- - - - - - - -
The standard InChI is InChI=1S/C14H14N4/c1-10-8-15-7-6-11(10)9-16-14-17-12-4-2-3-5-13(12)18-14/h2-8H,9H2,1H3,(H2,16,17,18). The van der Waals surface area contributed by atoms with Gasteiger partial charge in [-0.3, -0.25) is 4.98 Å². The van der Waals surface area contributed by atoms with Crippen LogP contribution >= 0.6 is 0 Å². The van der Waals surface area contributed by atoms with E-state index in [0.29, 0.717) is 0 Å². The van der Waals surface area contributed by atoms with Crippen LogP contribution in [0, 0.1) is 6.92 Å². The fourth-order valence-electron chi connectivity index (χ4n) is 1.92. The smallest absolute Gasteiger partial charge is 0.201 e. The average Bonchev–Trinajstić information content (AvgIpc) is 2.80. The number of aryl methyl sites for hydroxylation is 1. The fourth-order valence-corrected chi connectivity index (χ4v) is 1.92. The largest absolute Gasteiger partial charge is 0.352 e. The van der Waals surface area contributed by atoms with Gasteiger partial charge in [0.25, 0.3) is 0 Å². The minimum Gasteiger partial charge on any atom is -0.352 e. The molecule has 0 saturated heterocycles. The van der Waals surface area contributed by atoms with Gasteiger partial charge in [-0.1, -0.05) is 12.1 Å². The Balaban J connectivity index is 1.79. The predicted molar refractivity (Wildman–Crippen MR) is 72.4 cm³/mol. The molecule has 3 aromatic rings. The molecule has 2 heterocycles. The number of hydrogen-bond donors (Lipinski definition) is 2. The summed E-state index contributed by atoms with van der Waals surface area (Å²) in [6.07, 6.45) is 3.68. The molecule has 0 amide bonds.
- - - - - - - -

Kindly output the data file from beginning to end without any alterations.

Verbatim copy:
The standard InChI is InChI=1S/C14H14N4/c1-10-8-15-7-6-11(10)9-16-14-17-12-4-2-3-5-13(12)18-14/h2-8H,9H2,1H3,(H2,16,17,18). The van der Waals surface area contributed by atoms with Gasteiger partial charge in [-0.3, -0.25) is 4.98 Å². The van der Waals surface area contributed by atoms with Crippen LogP contribution >= 0.6 is 0 Å². The van der Waals surface area contributed by atoms with E-state index in [0.29, 0.717) is 0 Å². The van der Waals surface area contributed by atoms with Crippen LogP contribution in [0, 0.1) is 6.92 Å². The fourth-order valence-electron chi connectivity index (χ4n) is 1.92. The smallest absolute Gasteiger partial charge is 0.201 e. The average Bonchev–Trinajstić information content (AvgIpc) is 2.80. The number of aryl methyl sites for hydroxylation is 1. The fourth-order valence-corrected chi connectivity index (χ4v) is 1.92. The largest absolute Gasteiger partial charge is 0.352 e. The van der Waals surface area contributed by atoms with Gasteiger partial charge in [0.25, 0.3) is 0 Å². The minimum Gasteiger partial charge on any atom is -0.352 e. The molecule has 0 saturated heterocycles. The van der Waals surface area contributed by atoms with Gasteiger partial charge in [-0.1, -0.05) is 12.1 Å². The Balaban J connectivity index is 1.79. The predicted molar refractivity (Wildman–Crippen MR) is 72.4 cm³/mol. The molecule has 3 aromatic rings. The molecule has 2 heterocycles. The number of hydrogen-bond donors (Lipinski definition) is 2. The summed E-state index contributed by atoms with van der Waals surface area (Å²) in [6.07, 6.45) is 3.68. The molecule has 0 amide bonds.